The National Oceanic and Atmospheric Administration (NOAA) is predicting another above-normal Atlantic hurricane season for 2021.
Forecasters predict a 60% chance of an above-normal season, a 30% chance of a near-normal season and only a 10% chance of a below-normal season. However, experts don’t anticipate a historic level of activity like that in 2020, when a record-tying 31 tropical cyclones formed (2005), with a record-breaking 30 of them becoming named storms.
2021 Atlantic hurricane season forecast. (Sources: NOAA, Colorado State University)
For 2021, a range of 13 to 20 named storms is likely. An Atlantic cyclone becomes a named tropical storm once its sustained winds reach 39 mph. NOAA is expecting six to 10 of the tropical storms to turn into hurricanes. This happens when sustained winds reach 74 mph. The forecast calls for three to five hurricanes to intensify into major hurricanes of Category 3 or higher, with sustained winds of at least 111 mph. NOAA is predicting these ranges with 70% confidence.
“Now is the time for communities along the coastline as well as inland to get prepared for the dangers that hurricanes can bring,” Secretary of Commerce Gina Raimondo said in a Thursday news release. “The experts at NOAA are poised to deliver lifesaving early warnings and forecasts to communities, which will also help minimize the economic impacts of storms.”
Last month, NOAA updated the statistics used to determine when hurricane seasons are above, near or below average relative to the latest climate record. Based on this update, an average hurricane season produces 14 named storms, seven hurricanes and three major hurricanes.
El Niño Southern Oscillation (ENSO) conditions are currently in the neutral phase, with the possibility of La Niña returning later in the hurricane season.
“ENSO-neutral and La Niña support the conditions associated with the ongoing high-activity era,” Matthew Rosencrans, lead seasonal hurricane forecaster at NOAA’s Climate Prediction Center, said. “Predicted warmer-than-average sea surface temperatures in the tropical Atlantic Ocean and Caribbean Sea, weaker tropical Atlantic trade winds and an enhanced west African monsoon will likely be factors in this year’s overall activity.”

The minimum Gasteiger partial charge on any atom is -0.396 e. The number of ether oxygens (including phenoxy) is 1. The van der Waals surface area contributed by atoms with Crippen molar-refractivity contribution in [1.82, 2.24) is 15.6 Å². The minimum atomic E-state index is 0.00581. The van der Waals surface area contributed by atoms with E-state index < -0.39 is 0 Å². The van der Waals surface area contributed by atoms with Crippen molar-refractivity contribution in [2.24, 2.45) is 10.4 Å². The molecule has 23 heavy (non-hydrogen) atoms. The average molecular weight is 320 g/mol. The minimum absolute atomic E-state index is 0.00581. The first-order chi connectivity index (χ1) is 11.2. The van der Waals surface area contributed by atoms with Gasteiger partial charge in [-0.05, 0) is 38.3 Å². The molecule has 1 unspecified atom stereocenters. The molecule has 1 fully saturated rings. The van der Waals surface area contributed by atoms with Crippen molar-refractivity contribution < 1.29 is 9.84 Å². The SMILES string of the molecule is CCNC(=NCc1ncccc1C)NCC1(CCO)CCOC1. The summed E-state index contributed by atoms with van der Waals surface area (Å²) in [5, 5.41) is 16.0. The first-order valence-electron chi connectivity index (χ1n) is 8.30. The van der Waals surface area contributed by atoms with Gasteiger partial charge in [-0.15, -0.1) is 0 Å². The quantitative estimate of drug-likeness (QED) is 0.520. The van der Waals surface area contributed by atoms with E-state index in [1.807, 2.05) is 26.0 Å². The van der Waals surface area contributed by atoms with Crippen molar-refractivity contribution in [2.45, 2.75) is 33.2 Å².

Scientists at NOAA also continue to study how climate change is impacting the strength and frequency of tropical cyclones.
“Although NOAA scientists don’t expect this season to be as busy as last year, it only takes one storm to devastate a community,” Ben Friedman, acting NOAA administrator, stated. “The forecasters at the National Hurricane Center (NHC) are well-prepared with significant upgrades to our computer models, emerging observation techniques and the expertise to deliver the lifesaving forecasts that we all depend on during this, and every, hurricane season.”
NOAA has updated several of its products and services, hoping to improve hurricane forecasting during the 2021 season.
- In March, NOAA upgraded the flagship Global Forecast System (GFS) to improve hurricane genesis forecasting and coupled GFS with a wave model extending ocean wave forecasts from 10 days to 16. Additionally, Global Positioning Satellite Radio Occultation (GPS-RO) data are now included in the GFS model, providing an additional source of observations to strengthen overall model performance.
- Forecasters at the NHC are now using an upgraded probabilistic storm surge model — known as P-Surge — which includes improved tropical cyclone wind structure and storm size information that offers better predictability and accuracy. This upgrade extends the lead time of P-Surge forecast guidance from 48 to 60 hours in situations in which there is high confidence.
- NOAA’s Atlantic Oceanographic and Meteorological Laboratory will deploy its largest array of air and water uncrewed systems to gather data designed to help improve hurricane intensity forecasts and forecast models. New drones will be launched from NOAA Hurricane Hunter aircraft that will fly into the lower part of hurricanes. Across the ocean, sail drones, hurricane gliders, global drifters and air-deployable technology will track various parts of the life cycle of tropical storms.
Last year’s record-breaking season serves as a reminder to everyone in coastal regions or areas prone to inland flooding to prepare for 2021.
2021 Atlantic tropical cyclone names. (Source: NOAA)
“With hurricane season starting on June 1, now is the time to get ready and advance disaster resilience in our communities,” FEMA Administrator Deanne Criswell said.
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